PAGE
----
Self-flagellation is a fine hobby, but at some point it becomes trite. Time for an impartial appraisal of the past eight years.
The tech you introduced will be modified, which is as you always wanted. You've always been the kind of leader who wouldn't put up with project launches delayed repeatedly, as the last ten percent towards perfection was chased. If it's safe, if it works reasonably well, get it out on the factory floor now. It ain't saving money inside a filing cabinet. So yeah, the tech was always to be modified.
The tech you did, with maybe a few exceptions, it's there to stay for the forseeable future. Partly because all the little things support the big things. Partly because it was all based on rock solid biz principles. And partly because it was well done.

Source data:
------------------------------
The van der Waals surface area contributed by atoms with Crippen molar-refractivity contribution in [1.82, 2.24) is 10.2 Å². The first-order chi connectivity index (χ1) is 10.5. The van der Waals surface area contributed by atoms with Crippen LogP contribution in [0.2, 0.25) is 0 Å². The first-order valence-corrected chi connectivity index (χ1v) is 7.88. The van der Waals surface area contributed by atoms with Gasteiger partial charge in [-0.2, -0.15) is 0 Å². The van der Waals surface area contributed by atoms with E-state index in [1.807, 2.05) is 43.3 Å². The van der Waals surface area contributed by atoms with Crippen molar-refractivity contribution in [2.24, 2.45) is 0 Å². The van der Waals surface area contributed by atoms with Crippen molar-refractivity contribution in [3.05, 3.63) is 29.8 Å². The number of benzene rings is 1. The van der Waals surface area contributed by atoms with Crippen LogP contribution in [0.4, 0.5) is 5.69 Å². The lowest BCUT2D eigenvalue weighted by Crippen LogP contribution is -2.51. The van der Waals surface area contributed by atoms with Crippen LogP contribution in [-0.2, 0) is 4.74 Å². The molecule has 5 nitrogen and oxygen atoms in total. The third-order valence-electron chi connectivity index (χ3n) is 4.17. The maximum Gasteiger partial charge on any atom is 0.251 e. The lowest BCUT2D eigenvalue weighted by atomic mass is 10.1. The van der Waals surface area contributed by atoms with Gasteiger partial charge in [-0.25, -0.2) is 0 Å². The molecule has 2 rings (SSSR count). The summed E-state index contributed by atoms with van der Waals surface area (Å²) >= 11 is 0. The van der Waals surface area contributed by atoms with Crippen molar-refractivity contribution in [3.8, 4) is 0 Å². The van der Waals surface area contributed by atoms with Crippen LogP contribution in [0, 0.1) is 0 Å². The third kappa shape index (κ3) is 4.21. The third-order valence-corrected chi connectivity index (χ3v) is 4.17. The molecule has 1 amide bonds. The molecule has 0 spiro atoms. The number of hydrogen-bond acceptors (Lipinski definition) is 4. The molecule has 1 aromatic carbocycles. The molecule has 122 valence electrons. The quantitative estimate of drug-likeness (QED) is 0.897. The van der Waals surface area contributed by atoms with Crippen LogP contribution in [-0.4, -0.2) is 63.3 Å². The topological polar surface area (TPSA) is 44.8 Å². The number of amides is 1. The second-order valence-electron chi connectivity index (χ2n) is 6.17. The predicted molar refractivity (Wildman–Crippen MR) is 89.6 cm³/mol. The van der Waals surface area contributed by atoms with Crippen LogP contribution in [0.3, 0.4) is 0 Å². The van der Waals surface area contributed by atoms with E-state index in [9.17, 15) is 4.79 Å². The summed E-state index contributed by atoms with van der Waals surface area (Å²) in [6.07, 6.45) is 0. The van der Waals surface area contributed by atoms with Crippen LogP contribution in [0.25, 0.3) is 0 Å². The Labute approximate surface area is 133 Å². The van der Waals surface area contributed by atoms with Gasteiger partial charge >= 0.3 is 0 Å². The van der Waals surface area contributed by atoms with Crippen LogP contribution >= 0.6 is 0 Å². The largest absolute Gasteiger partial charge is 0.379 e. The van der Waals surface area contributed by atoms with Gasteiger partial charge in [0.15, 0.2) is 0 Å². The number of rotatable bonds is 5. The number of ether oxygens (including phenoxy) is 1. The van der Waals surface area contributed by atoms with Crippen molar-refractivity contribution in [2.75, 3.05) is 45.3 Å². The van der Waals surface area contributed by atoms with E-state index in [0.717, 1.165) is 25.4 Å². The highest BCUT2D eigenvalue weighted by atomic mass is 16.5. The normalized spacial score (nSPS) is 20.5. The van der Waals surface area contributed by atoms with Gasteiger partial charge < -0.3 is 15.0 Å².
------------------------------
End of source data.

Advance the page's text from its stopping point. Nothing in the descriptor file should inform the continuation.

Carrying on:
Those gadgets of yours, some of them are downright novel. But they're robust too, and that's more important. The most fragile of your tech is more reliable than that wire pay-off, right? You topped it off with the one person machine.
You stayed too long, just to see that one person machine run. But the baby ran, didn't she? And it was sweet.
That's the last marquee innovation you had for those folks, wasn't it? It'd have been nothing but tweaks after that really. It was time for you to go anyway.
The tech is pretty good Dave. You've nothing left to prove really. You're a smart engineer. Iconoclastic, unorthodox, but a solid engineer.
If you never hold a calculator in your hand again, what you've already done sums up an amazing body of work. The tech is pretty good Dave.